| ||Ask HN: Any Tips for Understanding OOP?|
6 points by replwoacause 10 days ago | hide | past | favorite | 10 comments |
|At this point I can no longer recall how many intermediate programming courses I've completed that teach the basics of classes: inheritance, properties/methods, getters/setters, polymorphism, constructors/destructors, etc. But what I'm finding much harder than learning the syntax is how to actually put these ideas to use in real code, which seems like the real art form in OOP. I've seen a million examples of Cat classes extending the Animal parent class with an overloaded method, and Car classes that have color, weight, and speed properties with Accelerate() and Stop() methods. But this isn't enough to help me employ OO patterns when solving problems with programming. Every time I try to level up my programming skills from "scripter who only writes a bunch of statements, functions, loops and conditions" to "programmer who follows a thoughtful/logical design pattern that other developers can understand and build on top of" I become paralyzed by not knowing how to fit the idea of my program into an object oriented model. As much as I love him, I'm realizing that watching another Derek Banas video isn't what I need right now. Does anyone have some tips for "thinking in objects"? Something that will help this paradigm click and help answer the following questions? I'm not sure how much this matters but I am learning primarily in Python (although I've explored this topic with other languages too).|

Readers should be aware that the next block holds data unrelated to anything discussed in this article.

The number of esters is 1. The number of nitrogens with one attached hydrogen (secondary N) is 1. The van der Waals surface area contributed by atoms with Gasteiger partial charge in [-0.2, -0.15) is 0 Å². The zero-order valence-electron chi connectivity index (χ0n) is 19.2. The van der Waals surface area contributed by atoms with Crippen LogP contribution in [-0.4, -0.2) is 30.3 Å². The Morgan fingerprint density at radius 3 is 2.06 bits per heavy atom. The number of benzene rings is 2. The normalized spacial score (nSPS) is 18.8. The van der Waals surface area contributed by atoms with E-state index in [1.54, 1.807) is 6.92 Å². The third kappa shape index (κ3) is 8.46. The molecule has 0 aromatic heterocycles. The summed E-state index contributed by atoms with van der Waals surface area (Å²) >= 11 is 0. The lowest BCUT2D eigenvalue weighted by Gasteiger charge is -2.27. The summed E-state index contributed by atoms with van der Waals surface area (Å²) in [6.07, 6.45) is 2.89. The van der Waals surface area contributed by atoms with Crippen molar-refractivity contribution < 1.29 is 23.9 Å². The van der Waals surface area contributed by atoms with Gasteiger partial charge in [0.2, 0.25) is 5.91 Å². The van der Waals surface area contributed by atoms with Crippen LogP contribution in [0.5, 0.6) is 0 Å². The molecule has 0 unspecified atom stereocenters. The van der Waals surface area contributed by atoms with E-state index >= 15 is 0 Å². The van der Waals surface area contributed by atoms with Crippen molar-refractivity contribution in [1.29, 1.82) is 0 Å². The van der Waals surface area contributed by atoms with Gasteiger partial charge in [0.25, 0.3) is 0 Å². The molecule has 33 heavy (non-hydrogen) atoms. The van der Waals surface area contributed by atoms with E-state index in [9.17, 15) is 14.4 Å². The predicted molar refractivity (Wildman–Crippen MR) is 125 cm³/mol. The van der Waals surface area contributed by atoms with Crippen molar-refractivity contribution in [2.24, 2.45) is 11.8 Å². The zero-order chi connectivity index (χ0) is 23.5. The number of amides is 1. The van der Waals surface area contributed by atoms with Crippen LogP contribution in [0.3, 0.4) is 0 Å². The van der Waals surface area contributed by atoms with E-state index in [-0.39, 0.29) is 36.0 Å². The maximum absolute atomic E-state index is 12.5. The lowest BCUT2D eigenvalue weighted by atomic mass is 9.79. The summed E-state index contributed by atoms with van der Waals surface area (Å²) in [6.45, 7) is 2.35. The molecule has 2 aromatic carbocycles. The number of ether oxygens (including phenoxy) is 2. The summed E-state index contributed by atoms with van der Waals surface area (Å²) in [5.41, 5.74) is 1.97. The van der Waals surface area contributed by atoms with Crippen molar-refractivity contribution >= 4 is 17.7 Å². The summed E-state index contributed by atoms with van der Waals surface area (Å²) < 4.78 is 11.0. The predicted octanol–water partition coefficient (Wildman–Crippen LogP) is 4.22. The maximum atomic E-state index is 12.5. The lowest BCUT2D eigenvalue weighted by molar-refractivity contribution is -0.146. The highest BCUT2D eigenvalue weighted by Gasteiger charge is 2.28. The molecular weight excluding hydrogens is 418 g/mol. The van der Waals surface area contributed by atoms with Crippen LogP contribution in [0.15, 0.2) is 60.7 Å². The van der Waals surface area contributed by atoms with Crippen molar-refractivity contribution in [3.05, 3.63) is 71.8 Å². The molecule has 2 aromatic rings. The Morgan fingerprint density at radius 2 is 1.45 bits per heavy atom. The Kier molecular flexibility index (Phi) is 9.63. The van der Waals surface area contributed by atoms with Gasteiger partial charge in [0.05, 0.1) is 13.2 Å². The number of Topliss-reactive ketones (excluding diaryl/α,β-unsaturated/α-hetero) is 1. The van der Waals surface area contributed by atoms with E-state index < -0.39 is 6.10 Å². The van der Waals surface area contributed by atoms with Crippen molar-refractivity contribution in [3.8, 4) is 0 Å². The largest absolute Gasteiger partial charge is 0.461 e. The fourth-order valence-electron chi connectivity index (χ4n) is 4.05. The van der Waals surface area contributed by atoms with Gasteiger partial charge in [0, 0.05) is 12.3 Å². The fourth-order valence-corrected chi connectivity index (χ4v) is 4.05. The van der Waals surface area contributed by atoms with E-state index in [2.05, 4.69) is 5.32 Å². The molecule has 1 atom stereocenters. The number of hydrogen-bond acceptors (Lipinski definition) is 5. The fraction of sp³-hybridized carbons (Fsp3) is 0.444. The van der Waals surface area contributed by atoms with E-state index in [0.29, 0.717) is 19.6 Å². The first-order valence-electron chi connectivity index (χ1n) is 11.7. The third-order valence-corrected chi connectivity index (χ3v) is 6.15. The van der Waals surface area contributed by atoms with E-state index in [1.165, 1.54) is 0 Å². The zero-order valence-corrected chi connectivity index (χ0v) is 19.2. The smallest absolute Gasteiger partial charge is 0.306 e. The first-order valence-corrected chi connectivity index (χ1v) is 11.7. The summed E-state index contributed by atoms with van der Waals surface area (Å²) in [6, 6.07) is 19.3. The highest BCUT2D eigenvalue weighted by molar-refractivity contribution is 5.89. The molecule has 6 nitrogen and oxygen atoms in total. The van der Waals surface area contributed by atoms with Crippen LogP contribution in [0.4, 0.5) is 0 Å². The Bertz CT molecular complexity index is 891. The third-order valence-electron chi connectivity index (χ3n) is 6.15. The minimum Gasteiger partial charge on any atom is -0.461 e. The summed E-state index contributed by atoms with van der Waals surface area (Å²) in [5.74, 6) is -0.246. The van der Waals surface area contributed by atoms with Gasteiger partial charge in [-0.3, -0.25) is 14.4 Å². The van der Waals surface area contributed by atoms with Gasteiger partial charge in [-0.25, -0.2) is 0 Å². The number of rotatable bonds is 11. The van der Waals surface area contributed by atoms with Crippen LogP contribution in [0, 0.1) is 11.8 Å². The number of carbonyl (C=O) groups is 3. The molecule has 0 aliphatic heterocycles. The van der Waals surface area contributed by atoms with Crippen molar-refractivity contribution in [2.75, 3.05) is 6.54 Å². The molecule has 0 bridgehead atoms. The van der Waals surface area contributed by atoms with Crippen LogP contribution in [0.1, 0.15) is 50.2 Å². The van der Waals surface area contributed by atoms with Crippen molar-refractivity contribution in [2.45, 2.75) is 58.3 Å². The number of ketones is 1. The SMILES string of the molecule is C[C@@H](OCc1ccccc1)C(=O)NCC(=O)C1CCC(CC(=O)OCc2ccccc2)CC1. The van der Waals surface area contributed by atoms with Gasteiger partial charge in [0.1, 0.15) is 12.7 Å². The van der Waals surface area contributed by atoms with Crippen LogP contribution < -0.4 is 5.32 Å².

- How do I decide what parts of my program should be based on classes?
- Is it possible to go OO crazy and needlessly complicate the program? How do I KISS?
- Are there any tools or resources that can help model a program from the onset using an OO design pattern?
- Can I write a serious program without OO or should I resign myself to staying in script kiddie land until I learn it properly?
- Should I look into another paradigm? Is my only other choice to use a functional langauge like F# or Clojure?
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